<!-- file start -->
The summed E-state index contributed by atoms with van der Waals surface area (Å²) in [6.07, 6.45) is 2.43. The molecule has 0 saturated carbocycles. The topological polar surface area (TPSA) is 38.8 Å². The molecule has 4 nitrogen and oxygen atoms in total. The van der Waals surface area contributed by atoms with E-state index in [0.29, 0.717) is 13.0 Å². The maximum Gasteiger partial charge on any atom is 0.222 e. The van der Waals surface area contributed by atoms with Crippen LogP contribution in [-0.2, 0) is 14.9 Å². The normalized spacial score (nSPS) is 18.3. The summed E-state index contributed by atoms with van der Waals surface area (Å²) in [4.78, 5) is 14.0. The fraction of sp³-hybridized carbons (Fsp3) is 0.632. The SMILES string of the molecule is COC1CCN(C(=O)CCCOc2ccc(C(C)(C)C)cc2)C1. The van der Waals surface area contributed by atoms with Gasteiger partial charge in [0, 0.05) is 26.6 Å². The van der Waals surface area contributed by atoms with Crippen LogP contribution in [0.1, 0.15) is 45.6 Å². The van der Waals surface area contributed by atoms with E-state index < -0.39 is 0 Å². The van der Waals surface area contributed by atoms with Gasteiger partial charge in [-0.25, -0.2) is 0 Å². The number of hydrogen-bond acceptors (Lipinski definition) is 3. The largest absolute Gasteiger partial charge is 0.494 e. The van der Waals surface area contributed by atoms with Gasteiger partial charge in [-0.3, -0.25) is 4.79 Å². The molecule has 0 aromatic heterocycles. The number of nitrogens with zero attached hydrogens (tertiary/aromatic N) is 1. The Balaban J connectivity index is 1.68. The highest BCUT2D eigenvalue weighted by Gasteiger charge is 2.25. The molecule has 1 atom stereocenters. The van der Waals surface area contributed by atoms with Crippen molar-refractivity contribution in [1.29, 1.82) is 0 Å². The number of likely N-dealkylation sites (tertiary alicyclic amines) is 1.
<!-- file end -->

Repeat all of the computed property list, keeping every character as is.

The summed E-state index contributed by atoms with van der Waals surface area (Å²) in [6.07, 6.45) is 2.43. The molecule has 0 saturated carbocycles. The topological polar surface area (TPSA) is 38.8 Å². The molecule has 4 nitrogen and oxygen atoms in total. The van der Waals surface area contributed by atoms with E-state index in [0.29, 0.717) is 13.0 Å². The maximum Gasteiger partial charge on any atom is 0.222 e. The van der Waals surface area contributed by atoms with Crippen LogP contribution in [-0.2, 0) is 14.9 Å². The normalized spacial score (nSPS) is 18.3. The summed E-state index contributed by atoms with van der Waals surface area (Å²) in [4.78, 5) is 14.0. The fraction of sp³-hybridized carbons (Fsp3) is 0.632. The SMILES string of the molecule is COC1CCN(C(=O)CCCOc2ccc(C(C)(C)C)cc2)C1. The van der Waals surface area contributed by atoms with Gasteiger partial charge in [0, 0.05) is 26.6 Å². The van der Waals surface area contributed by atoms with Crippen LogP contribution in [0.1, 0.15) is 45.6 Å². The van der Waals surface area contributed by atoms with E-state index < -0.39 is 0 Å². The van der Waals surface area contributed by atoms with Gasteiger partial charge in [-0.25, -0.2) is 0 Å². The number of hydrogen-bond acceptors (Lipinski definition) is 3. The largest absolute Gasteiger partial charge is 0.494 e. The van der Waals surface area contributed by atoms with Gasteiger partial charge in [-0.3, -0.25) is 4.79 Å². The molecule has 0 aromatic heterocycles. The number of nitrogens with zero attached hydrogens (tertiary/aromatic N) is 1. The Balaban J connectivity index is 1.68. The highest BCUT2D eigenvalue weighted by Gasteiger charge is 2.25. The molecule has 1 atom stereocenters. The van der Waals surface area contributed by atoms with Crippen molar-refractivity contribution in [1.29, 1.82) is 0 Å². The number of likely N-dealkylation sites (tertiary alicyclic amines) is 1.